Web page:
Blog reader Becky Roser sent an interesting email recently:
My father pointed out something interesting the other day – almost no one runs out of gas anymore. When gas was $0.60 a gallon, he maintains it happened all the time. Now that it’s $4.00, you almost never see it. I have vague memories of my father running out of gas when I was very young, but I’ve never done it. What changed? Are gas gauges different, allowing you some leeway? Or, like the drop in the prevalence of hitchhiking, is it a reflection of changes in our culture–we don’t have the time to run out of gas (even if we pay for a service like roadside assistance), and we don’t trust that some stranger will be helpful if we do?
Maybe it is just an illusion, but I think Becky is right that people don’t run out of gas the way they used to! My father used to run out of gas from time to time, something I just cannot imagine doing myself.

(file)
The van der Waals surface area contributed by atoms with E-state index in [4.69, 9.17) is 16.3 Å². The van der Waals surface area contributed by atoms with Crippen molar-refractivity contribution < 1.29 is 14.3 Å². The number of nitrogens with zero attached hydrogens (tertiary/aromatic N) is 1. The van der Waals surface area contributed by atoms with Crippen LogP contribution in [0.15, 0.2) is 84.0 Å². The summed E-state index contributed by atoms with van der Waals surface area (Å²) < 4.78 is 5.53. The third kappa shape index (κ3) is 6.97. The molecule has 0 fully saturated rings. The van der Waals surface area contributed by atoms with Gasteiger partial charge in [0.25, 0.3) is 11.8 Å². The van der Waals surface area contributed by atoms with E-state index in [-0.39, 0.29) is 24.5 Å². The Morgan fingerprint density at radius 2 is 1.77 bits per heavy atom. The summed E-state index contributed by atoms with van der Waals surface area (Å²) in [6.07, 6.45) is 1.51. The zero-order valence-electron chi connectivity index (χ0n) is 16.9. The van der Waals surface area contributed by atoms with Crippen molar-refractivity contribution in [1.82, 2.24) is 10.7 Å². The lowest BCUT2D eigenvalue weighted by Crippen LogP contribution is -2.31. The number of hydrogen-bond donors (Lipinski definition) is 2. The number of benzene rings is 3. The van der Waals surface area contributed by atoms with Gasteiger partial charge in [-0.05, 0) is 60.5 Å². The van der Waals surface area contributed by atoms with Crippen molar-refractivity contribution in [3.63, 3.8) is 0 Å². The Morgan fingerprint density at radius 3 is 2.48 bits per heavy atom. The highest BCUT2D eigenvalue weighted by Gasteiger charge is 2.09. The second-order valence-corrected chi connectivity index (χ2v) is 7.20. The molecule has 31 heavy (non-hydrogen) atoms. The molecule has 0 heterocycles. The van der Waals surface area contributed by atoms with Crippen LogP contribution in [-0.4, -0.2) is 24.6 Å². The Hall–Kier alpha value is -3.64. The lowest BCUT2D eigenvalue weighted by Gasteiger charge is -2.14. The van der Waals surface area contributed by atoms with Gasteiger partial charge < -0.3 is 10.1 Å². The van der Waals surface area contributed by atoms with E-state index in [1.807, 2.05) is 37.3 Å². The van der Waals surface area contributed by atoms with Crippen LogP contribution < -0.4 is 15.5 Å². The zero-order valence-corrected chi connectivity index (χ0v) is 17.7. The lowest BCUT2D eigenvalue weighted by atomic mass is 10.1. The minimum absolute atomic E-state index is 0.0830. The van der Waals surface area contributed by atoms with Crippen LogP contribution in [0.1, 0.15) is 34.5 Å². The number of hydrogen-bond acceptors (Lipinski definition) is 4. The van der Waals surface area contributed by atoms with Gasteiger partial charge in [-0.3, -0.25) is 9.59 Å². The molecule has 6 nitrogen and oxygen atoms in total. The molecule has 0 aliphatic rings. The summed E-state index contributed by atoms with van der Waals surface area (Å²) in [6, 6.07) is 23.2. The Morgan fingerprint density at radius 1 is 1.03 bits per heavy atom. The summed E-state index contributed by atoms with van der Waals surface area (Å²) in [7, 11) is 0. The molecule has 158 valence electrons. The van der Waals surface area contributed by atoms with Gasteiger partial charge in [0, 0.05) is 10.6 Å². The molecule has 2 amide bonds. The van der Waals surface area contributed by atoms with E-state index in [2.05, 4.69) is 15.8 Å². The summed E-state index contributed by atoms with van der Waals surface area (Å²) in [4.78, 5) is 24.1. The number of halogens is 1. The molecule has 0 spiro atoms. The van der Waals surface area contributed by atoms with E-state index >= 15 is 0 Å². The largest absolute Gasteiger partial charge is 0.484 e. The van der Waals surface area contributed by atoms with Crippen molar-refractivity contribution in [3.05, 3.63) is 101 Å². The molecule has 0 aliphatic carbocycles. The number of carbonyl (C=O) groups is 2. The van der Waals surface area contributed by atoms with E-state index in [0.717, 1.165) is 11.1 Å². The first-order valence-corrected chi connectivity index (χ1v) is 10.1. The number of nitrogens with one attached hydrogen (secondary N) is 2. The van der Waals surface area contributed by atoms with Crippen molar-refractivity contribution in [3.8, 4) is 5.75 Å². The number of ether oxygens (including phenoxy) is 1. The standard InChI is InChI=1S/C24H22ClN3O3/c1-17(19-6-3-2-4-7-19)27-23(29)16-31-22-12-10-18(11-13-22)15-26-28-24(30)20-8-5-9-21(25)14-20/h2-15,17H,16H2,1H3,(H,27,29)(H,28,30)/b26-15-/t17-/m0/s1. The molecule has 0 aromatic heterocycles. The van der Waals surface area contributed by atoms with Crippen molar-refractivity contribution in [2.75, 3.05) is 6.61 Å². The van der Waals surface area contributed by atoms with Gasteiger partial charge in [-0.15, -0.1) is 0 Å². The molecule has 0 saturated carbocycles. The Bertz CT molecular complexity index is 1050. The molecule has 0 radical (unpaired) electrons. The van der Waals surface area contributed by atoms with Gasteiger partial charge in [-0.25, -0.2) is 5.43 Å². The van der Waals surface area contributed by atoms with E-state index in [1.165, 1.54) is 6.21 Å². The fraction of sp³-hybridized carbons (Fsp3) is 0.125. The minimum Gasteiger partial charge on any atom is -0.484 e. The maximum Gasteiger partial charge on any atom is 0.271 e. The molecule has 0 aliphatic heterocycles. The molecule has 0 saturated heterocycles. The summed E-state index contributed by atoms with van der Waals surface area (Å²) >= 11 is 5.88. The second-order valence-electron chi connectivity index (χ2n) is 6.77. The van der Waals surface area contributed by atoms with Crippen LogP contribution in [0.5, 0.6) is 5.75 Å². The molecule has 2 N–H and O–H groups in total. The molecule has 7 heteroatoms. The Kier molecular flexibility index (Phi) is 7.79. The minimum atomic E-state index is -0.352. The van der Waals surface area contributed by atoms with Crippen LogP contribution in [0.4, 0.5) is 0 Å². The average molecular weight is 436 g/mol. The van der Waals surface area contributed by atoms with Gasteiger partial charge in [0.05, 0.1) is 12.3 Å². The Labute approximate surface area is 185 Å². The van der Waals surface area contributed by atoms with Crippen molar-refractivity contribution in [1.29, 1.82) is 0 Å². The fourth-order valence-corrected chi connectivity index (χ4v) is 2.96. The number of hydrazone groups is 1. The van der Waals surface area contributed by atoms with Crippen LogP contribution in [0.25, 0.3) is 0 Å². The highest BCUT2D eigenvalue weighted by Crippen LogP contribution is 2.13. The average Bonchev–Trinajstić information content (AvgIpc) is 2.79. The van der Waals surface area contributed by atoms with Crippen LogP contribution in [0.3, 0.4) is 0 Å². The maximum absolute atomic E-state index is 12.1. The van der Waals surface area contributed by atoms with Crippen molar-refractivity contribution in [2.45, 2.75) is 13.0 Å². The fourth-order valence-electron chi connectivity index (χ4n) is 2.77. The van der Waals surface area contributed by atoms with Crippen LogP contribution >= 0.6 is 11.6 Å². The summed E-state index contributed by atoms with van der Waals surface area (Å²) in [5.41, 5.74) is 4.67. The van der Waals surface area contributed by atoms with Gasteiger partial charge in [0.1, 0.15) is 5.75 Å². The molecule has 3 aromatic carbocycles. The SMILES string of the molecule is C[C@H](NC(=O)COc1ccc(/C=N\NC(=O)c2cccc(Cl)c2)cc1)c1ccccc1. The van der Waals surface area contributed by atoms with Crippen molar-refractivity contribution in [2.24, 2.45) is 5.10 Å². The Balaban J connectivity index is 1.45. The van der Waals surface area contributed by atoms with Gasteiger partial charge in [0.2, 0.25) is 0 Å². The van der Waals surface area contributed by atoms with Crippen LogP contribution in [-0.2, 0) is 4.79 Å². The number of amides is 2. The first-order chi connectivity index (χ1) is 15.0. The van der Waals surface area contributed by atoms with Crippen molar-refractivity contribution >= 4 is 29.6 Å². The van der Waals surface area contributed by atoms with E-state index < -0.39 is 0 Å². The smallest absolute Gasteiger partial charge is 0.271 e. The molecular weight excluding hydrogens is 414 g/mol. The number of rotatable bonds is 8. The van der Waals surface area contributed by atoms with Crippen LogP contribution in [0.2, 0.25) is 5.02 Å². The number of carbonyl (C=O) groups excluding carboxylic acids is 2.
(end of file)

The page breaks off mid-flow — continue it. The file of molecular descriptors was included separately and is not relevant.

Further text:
What is especially surprising about people running out of gas less now, if it is true, is that the cost of running out of gas has plunged now that we carry cell phones. If I ran out of gas now I could just call AAA. When I was a kid, we would have to walk to the nearest gas station.
I don’t know the answer to Becky’s question, but I wonder if a big part of it is that now when you are low on fuel a light comes on. In the cheap cars my parents drove when I was a kid, there was no indicator light, just the needle that pointed to empty. My father considered it an art form to read when the car was really on empty versus when the gauge pointed to empty, but really still had a couple of gallons left. Not that an indicator light should be much more useful than a fuel gauge pointing to empty, but it might somehow be more salient.
Does anyone have better answers to the question?